Published on January 22nd, 2021 | by University Communications


Saint Leo community honors MLK with service, fun activities

The Saint Leo community honored the legacy of Dr. Martin Luther King Jr. with many acts of service and unity during the week of January 18-22.

On January 18, the observance of the late civil rights leader’s birthday, the university held its annual Martin Luther King Jr. Day of Service and faculty, staff, and students performed volunteer acts on and off campus as well as at locations around its education centers.

There were no classes on Monday so students and faculty could participate, and all staff members also had the opportunity to volunteer. They could choose from university-organized events or volunteer at an organization of their own choice.

With masks firmly in place and socially distancing enforced, Saint Leo University volunteers went to work off campus, volunteering for Habitat for Humanity of East and Central Pasco in Dade City and Gulfside Hospice Thrift Shoppe in Zephyrhills. On Tuesday, volunteers participated in a virtual “read-in” for students at St. Anthony Catholic School in San Antonio.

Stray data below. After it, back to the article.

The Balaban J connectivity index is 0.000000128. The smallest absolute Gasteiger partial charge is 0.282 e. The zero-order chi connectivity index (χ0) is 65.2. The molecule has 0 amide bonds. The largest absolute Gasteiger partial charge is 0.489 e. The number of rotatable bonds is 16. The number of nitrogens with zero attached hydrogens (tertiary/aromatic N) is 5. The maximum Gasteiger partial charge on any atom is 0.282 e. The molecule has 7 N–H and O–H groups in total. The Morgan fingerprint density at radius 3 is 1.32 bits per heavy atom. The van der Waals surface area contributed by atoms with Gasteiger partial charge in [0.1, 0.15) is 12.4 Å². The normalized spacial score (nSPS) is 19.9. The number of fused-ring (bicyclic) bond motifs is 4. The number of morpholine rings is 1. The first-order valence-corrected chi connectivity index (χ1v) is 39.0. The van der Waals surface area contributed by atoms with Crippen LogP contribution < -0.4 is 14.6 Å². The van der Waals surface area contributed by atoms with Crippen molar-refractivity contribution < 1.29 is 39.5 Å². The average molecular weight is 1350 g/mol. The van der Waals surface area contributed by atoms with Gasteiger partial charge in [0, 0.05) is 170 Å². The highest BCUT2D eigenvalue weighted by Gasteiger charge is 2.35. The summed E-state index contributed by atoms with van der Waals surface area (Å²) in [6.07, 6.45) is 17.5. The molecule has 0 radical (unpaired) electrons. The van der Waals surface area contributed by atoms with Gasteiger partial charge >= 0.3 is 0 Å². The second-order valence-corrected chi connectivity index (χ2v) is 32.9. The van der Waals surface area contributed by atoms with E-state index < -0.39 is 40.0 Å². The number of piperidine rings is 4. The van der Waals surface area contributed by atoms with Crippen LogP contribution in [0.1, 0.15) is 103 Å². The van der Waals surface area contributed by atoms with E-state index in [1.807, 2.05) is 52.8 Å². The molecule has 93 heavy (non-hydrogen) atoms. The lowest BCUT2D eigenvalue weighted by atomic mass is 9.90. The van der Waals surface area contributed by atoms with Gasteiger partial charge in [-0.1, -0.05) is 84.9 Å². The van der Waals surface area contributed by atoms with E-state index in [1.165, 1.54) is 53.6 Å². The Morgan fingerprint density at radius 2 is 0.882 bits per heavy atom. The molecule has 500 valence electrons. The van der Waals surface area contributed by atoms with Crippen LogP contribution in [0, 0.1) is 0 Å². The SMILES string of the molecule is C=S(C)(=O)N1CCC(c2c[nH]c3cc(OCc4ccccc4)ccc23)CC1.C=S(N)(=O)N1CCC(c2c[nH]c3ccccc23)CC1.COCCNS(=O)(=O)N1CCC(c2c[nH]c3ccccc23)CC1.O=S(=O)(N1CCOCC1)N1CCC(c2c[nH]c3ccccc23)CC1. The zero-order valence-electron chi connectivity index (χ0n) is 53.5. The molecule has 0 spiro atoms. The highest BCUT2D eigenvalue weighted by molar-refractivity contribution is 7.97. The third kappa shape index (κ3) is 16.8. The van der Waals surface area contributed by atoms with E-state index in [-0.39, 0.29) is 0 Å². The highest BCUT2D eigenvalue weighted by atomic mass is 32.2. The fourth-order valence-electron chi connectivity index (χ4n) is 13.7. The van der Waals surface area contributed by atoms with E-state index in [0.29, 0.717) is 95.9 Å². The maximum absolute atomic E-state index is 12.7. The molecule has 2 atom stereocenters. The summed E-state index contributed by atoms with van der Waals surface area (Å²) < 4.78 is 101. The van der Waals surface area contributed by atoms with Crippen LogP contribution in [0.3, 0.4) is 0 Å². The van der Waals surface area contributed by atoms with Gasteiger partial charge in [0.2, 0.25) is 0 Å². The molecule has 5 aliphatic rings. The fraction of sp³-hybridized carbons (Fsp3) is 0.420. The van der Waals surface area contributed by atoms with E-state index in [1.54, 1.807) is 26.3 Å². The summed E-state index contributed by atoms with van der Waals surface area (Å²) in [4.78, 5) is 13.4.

On campus, students, faculty, and staff had multiple opportunities to engage in charitable and beautification efforts. From weeding and planting in the university’s Peaceful Reflections Garden to crocheting sitting mats for the homeless from “upcycled” plastic bags, volunteers performed many acts of service. And in downtown Tampa, Tampa Education Center and MacDill Education Office staff observed “a day on, not a day off” by volunteering with the Adopt-a-Road program from Keep Tampa Bay Beautiful, cleaning Twigg Street.

Tuesday’s activity featured the creation of a Unity Canopy made of yarn. This created a visual representation that celebrated the uniqueness and commonality within our community while also raising awareness about labels and their impact on our perceptions and interactions.

The Campus Activities Board also presented the Academy Award Best Picture-nominee Selma as the featured Movie on the Lawn on January 20. The film is based on the 1965 Selma to Montgomery voting rights marches led by King, Hosea Williams, and John Lewis.

Throughout the week, the Daniel A. Cannon Memorial Library featured King’s “Letter from a Birmingham Jail” on display in the lobby along with many books related to the civil rights movement.

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